Christine Kennedy speaks with a clarity that is refreshing.
She projects the confidence of someone who has carefully and patiently built a portfolio of valuable experience on which she can draw – at just the right time. As so many legal clients enter the field of Legal Operations for the first time, Christine is the ideal person to calmly guide them through this new world and field their many questions. In short, Christine is the person you want to know because you know she’ll talk you through change – and get you through the other side. She’s been there. She’s a “can do” person.
Christine’s journey in the legal space calls on some rich chapters of experience that are highly pertinent to the market today. Her time in the Big Four focused on the needs of Fortune 50 clients – extrapolating information to help them be ready in the event of litigation. It was a natural adjunct to her prior law firm days. She built up her grit in big trial prep and settlements. She was hands-on in the WTC litigation. It led her to JP Morgan, which became a timely immersion in financial services and the demands of managing a national portfolio of key matters. With a final segway from the area of Reinsurance, she made a step into the leadership team of MLA.
Her move to MLA reflected a win/win choice of career growth and personal growth – balancing the joys and demands of being an accomplished lawyer and a equally accomplished parent. Whereas some take issue with the phrase “work-life balance” I like the way that Christine framed the issue. “You can’t have a fight between the two. Both demand your best – and deserve the best.” The move to MLA was a conscious move from law as “putting out fires” to law “as smart preventive”.
There is a curious parallel in the career path chosen by Christine – and that which increasingly faces participants in the legal industry. It revolves around the word “autonomous”. For many people – and for many decades – law has been a safe, steady-state career. Clearly, that is changing. With this shift in industry dynamic comes a greater requirement of self-ownership – individuals taking control of their career path in a more proactive, agile way. Gone are the assumptions about 20, 30 or 40 year trajectories. The evolution of tech in recent years suggests a much more fluid, dynamic work environment awaits many.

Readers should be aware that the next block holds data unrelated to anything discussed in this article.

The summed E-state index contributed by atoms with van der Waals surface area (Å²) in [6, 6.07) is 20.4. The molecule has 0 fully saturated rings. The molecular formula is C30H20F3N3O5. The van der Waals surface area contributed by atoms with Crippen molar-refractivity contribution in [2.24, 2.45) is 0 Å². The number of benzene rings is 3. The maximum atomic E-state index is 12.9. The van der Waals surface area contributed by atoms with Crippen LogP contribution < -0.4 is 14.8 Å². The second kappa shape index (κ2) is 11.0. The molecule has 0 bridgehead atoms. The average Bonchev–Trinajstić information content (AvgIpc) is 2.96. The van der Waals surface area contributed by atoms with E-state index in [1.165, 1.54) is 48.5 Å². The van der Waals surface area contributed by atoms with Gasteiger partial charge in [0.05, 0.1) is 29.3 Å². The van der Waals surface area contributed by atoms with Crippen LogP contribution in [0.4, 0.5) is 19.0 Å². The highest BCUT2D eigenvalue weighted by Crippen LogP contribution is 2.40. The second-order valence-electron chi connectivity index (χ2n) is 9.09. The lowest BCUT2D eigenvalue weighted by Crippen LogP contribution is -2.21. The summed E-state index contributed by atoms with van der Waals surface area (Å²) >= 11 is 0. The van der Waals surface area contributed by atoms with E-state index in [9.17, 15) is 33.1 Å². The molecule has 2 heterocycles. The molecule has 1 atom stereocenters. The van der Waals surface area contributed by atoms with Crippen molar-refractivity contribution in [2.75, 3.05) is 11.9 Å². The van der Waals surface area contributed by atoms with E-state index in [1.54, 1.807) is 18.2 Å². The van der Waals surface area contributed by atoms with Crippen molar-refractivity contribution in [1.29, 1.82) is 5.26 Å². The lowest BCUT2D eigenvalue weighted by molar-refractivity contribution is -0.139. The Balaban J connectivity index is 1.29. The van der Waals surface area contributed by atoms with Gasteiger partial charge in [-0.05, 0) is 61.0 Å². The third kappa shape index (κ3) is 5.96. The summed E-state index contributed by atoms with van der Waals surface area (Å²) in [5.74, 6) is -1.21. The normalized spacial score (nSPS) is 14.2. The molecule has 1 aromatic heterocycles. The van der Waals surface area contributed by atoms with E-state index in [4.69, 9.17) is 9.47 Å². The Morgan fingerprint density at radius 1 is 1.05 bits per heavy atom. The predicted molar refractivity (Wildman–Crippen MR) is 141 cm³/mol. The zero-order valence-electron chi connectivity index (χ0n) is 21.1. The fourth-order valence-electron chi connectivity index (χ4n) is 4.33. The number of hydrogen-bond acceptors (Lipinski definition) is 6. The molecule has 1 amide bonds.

I asked Christine what advice she would give herself as (a) as a buyer and (b) as a individual lawyer in today’s marketplace. She doesn’t pull her punches: “The key is to understand where you want to be in five years – and identify the critical drivers and requirements that will ensure you achieve that vision of yourself. How does tech fit into that vision. Leverage it, don’t fight it.” For the individual, she noted: “Increasing efficiency is often less appealing versus the sense of being able to create new and incremental value for clients. Legal technology has a long way to go before it is truly user-friendly in many cases – so there is a genuine value-add in being able to be the translation layer between existing and new world orders for law. Above all, focus on “current value” – what can you do for your client today that they cannot.”
We turned to the marketplace and I asked Christine about the reactions she observes to change and, in particular, the adoption of technology in the legal space. She speaks eloquently to three clusters: